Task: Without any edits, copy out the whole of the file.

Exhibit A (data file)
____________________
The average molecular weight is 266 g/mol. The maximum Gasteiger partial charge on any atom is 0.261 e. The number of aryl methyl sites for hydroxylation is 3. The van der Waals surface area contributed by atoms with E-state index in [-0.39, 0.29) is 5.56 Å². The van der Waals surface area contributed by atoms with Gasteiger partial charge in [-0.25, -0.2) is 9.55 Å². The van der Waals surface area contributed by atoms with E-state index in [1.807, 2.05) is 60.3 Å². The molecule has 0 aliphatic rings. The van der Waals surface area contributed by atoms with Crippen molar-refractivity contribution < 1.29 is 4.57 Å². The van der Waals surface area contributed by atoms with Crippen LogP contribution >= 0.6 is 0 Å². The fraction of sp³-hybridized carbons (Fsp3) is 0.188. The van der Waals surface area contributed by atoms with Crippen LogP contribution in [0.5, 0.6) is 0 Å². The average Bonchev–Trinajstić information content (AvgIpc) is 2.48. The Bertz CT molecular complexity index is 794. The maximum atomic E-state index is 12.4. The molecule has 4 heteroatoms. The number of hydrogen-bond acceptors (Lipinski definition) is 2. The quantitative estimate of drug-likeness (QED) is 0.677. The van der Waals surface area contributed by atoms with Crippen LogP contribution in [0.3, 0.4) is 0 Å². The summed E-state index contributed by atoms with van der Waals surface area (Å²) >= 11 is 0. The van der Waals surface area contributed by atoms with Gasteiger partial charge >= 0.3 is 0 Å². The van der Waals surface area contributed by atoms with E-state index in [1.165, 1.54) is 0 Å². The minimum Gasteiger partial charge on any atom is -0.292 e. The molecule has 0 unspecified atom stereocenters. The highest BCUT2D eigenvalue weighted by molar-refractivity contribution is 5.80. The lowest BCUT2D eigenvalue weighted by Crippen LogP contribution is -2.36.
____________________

The average molecular weight is 266 g/mol. The maximum Gasteiger partial charge on any atom is 0.261 e. The number of aryl methyl sites for hydroxylation is 3. The van der Waals surface area contributed by atoms with E-state index in [-0.39, 0.29) is 5.56 Å². The van der Waals surface area contributed by atoms with Gasteiger partial charge in [-0.25, -0.2) is 9.55 Å². The van der Waals surface area contributed by atoms with E-state index in [1.807, 2.05) is 60.3 Å². The molecule has 0 aliphatic rings. The van der Waals surface area contributed by atoms with Crippen molar-refractivity contribution < 1.29 is 4.57 Å². The van der Waals surface area contributed by atoms with Crippen LogP contribution >= 0.6 is 0 Å². The fraction of sp³-hybridized carbons (Fsp3) is 0.188. The van der Waals surface area contributed by atoms with Crippen LogP contribution in [0.5, 0.6) is 0 Å². The average Bonchev–Trinajstić information content (AvgIpc) is 2.48. The Bertz CT molecular complexity index is 794. The maximum atomic E-state index is 12.4. The molecule has 4 heteroatoms. The number of hydrogen-bond acceptors (Lipinski definition) is 2. The quantitative estimate of drug-likeness (QED) is 0.677. The van der Waals surface area contributed by atoms with Crippen LogP contribution in [0.3, 0.4) is 0 Å². The summed E-state index contributed by atoms with van der Waals surface area (Å²) >= 11 is 0. The van der Waals surface area contributed by atoms with Gasteiger partial charge >= 0.3 is 0 Å². The van der Waals surface area contributed by atoms with E-state index in [1.165, 1.54) is 0 Å². The minimum Gasteiger partial charge on any atom is -0.292 e. The molecule has 0 unspecified atom stereocenters. The highest BCUT2D eigenvalue weighted by molar-refractivity contribution is 5.80. The lowest BCUT2D eigenvalue weighted by Crippen LogP contribution is -2.36.